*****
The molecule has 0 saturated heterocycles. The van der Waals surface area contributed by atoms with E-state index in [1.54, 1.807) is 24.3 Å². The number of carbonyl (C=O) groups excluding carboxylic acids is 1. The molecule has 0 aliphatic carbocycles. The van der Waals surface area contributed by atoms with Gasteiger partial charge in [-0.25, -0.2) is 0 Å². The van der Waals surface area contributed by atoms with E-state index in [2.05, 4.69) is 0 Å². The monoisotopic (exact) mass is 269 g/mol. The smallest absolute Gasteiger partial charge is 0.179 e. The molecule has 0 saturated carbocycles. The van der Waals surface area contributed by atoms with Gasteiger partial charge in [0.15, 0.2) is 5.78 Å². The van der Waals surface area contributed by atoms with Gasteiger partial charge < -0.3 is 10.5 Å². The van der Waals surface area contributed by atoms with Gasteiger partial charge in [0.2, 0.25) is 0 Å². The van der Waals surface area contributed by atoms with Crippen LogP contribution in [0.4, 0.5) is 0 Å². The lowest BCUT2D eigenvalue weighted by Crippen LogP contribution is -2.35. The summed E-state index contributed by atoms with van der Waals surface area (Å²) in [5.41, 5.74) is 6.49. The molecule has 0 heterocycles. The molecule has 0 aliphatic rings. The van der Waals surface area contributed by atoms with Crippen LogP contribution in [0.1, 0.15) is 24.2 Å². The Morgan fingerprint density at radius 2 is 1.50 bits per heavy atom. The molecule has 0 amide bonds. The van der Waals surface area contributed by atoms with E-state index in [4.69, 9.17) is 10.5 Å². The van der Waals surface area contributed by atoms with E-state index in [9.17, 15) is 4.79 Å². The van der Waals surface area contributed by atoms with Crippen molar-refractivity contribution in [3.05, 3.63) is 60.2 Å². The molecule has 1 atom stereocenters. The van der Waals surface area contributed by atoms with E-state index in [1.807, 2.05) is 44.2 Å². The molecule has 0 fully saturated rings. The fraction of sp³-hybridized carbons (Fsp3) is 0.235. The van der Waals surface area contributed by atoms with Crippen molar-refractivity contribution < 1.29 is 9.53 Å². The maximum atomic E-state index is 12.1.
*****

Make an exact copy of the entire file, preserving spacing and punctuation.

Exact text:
The molecule has 0 saturated heterocycles. The van der Waals surface area contributed by atoms with E-state index in [1.54, 1.807) is 24.3 Å². The number of carbonyl (C=O) groups excluding carboxylic acids is 1. The molecule has 0 aliphatic carbocycles. The van der Waals surface area contributed by atoms with Gasteiger partial charge in [-0.25, -0.2) is 0 Å². The van der Waals surface area contributed by atoms with E-state index in [2.05, 4.69) is 0 Å². The monoisotopic (exact) mass is 269 g/mol. The smallest absolute Gasteiger partial charge is 0.179 e. The molecule has 0 saturated carbocycles. The van der Waals surface area contributed by atoms with Gasteiger partial charge in [0.15, 0.2) is 5.78 Å². The van der Waals surface area contributed by atoms with Gasteiger partial charge < -0.3 is 10.5 Å². The van der Waals surface area contributed by atoms with Gasteiger partial charge in [0.2, 0.25) is 0 Å². The van der Waals surface area contributed by atoms with Crippen LogP contribution in [0.4, 0.5) is 0 Å². The lowest BCUT2D eigenvalue weighted by Crippen LogP contribution is -2.35. The summed E-state index contributed by atoms with van der Waals surface area (Å²) in [5.41, 5.74) is 6.49. The molecule has 0 heterocycles. The molecule has 0 aliphatic rings. The van der Waals surface area contributed by atoms with Crippen LogP contribution in [0.1, 0.15) is 24.2 Å². The Morgan fingerprint density at radius 2 is 1.50 bits per heavy atom. The molecule has 0 amide bonds. The van der Waals surface area contributed by atoms with E-state index in [4.69, 9.17) is 10.5 Å². The van der Waals surface area contributed by atoms with E-state index in [9.17, 15) is 4.79 Å². The van der Waals surface area contributed by atoms with Crippen molar-refractivity contribution in [3.05, 3.63) is 60.2 Å². The molecule has 1 atom stereocenters. The van der Waals surface area contributed by atoms with E-state index in [1.807, 2.05) is 44.2 Å². The molecule has 0 fully saturated rings. The fraction of sp³-hybridized carbons (Fsp3) is 0.235. The van der Waals surface area contributed by atoms with Crippen molar-refractivity contribution < 1.29 is 9.53 Å². The maximum atomic E-state index is 12.1.